Evidence for current recommendations concerning the management of foot health for people with chronic long-term conditions: a systematic review.
Edwards K., Borthwick A., McCulloch L., Redmond A., Pinedo-Villanueva R., Prieto-Alhambra D., Judge A., Arden N., Bowen C.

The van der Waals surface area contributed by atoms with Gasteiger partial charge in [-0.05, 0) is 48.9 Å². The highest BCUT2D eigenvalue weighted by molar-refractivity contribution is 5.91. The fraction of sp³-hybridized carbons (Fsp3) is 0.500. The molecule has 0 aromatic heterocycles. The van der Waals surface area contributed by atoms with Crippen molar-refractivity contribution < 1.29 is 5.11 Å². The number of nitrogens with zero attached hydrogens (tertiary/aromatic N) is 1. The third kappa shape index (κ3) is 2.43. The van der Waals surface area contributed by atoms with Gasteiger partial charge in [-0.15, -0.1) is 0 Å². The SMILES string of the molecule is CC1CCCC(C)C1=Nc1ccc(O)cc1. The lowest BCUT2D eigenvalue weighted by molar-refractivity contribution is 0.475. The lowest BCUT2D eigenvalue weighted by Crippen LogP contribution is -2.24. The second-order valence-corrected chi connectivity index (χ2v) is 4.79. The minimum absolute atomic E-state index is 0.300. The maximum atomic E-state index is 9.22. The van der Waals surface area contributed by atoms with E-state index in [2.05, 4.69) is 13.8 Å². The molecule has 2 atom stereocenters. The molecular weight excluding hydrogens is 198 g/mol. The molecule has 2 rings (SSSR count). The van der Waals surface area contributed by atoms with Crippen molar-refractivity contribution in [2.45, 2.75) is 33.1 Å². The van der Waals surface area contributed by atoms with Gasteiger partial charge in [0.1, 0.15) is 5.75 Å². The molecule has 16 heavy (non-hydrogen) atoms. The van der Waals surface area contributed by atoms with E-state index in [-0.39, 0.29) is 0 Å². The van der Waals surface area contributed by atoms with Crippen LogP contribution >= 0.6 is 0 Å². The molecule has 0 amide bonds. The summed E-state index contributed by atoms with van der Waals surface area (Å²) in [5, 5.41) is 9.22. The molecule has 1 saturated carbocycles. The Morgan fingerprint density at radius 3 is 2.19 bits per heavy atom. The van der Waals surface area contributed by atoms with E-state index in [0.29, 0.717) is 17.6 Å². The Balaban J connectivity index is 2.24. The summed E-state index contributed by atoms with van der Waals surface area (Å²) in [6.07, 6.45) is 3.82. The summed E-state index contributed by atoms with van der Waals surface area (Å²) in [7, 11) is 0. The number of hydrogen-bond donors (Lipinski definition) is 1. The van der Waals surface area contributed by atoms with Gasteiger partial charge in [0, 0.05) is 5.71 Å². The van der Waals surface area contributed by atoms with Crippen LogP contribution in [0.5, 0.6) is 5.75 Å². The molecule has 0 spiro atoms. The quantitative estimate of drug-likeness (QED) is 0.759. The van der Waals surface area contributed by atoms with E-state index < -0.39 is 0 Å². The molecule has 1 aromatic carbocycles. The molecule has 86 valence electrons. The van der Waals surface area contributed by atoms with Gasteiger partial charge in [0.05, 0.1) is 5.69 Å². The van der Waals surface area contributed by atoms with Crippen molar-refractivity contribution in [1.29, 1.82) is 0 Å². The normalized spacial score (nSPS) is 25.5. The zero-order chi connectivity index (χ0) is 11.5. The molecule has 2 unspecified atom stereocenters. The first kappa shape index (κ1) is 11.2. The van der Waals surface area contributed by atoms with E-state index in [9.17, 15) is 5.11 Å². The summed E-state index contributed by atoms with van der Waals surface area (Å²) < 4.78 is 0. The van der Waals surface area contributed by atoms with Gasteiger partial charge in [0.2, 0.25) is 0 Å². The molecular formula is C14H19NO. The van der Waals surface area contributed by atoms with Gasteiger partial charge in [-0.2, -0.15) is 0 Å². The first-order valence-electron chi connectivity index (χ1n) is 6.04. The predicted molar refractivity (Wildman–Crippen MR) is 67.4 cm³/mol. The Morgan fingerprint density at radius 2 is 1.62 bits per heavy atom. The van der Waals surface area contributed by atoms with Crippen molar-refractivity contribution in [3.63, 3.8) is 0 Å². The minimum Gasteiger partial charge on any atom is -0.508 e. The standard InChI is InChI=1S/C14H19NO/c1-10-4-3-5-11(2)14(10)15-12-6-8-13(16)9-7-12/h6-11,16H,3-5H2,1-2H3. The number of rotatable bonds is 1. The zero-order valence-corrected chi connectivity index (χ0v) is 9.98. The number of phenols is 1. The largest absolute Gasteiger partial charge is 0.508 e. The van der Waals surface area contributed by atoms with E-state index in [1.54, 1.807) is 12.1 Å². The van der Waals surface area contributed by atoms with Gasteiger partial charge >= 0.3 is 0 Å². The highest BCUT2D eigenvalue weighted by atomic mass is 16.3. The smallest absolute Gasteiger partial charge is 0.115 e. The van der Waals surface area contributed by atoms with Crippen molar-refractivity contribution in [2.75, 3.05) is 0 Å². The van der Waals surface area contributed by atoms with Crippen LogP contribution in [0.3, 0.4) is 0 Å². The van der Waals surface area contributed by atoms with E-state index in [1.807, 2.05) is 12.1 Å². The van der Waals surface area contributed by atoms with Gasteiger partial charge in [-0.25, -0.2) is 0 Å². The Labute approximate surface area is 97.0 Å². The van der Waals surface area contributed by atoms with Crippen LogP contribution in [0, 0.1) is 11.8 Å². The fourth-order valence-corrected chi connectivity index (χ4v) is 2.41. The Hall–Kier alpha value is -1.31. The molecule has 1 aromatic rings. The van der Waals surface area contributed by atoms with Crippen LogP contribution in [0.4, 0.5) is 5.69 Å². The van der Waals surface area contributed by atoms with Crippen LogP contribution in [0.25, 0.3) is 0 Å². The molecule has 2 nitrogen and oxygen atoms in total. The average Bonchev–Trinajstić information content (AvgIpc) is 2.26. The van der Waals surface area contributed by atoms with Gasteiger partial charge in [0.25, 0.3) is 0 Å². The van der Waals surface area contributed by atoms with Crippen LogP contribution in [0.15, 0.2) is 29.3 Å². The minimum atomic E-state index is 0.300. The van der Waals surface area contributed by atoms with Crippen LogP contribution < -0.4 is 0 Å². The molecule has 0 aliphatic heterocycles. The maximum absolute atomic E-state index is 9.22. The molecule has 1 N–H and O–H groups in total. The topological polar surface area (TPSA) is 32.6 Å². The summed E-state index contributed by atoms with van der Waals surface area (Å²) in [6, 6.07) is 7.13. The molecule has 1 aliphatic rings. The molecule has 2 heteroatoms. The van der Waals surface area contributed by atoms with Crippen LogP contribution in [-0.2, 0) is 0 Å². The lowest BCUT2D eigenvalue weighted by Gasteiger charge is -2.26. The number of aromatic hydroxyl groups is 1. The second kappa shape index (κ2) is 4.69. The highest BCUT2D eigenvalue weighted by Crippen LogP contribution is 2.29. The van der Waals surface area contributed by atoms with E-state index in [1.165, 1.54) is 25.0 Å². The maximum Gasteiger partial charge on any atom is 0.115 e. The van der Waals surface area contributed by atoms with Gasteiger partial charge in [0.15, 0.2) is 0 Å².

Background: Research focusing on management of foot health has become more evident over the past decade, especially related to chronic conditions such as diabetes. The level of methodological rigour across this body of work however is varied and outputs do not appear to have been developed or translated into clinical practice. The aim of this systematic review was to assess the latest guidelines, standards of care and current recommendations relative to people with chronic conditions to ascertain the level of supporting evidence concerning the management of foot health. Methods: A systematic search of electronic databases (Medline, Embase, Cinahl, Web of Science, SCOPUS and The Cochrane Library) for literature on recommendations for foot health management for people with chronic conditions was performed between 2000 and 2016 using predefined criteria. Data from the included publications was synthesised via template analysis, employing a thematic organisation and structure. The methodological quality of all included publications was appraised using the Appraisal for Research and Evaluation (AGREE II) instrument. A more in-depth analysis was carried out that specifically considered the levels of evidence that underpinned the strength of their recommendations concerning management of foot health. Results: The data collected revealed 166 publications in which the majority (102) were guidelines, standards of care or recommendations related to the treatment and management of diabetes. We noted a trend towards a systematic year on year increase in guidelines standards of care or recommendations related to the treatment and management of long term conditions other than diabetes over the past decade. The most common recommendation is for preventive care or assessments (e.g. vascular tests), followed by clinical interventions such as foot orthoses, foot ulcer care and foot health education. Methodological quality was spread across the range of AGREE II scores with 62 publications falling into the category of high quality (scores 6-7). The number of publications providing a recommendation in the context of a narrative but without an indication of the strength or quality of the underlying evidence was high (79 out of 166). Conclusions: It is clear that evidence needs to be accelerated and in place to support the future of the Podiatry workforce. Whilst high level evidence for podiatry is currently low in quantity, the methodological quality is growing. Where levels of evidence have been given in in high quality guidelines, standards of care or recommendations, they also tend to be strong-moderate quality such that further strategically prioritised research, if performed, is likely to have an important impact in the field.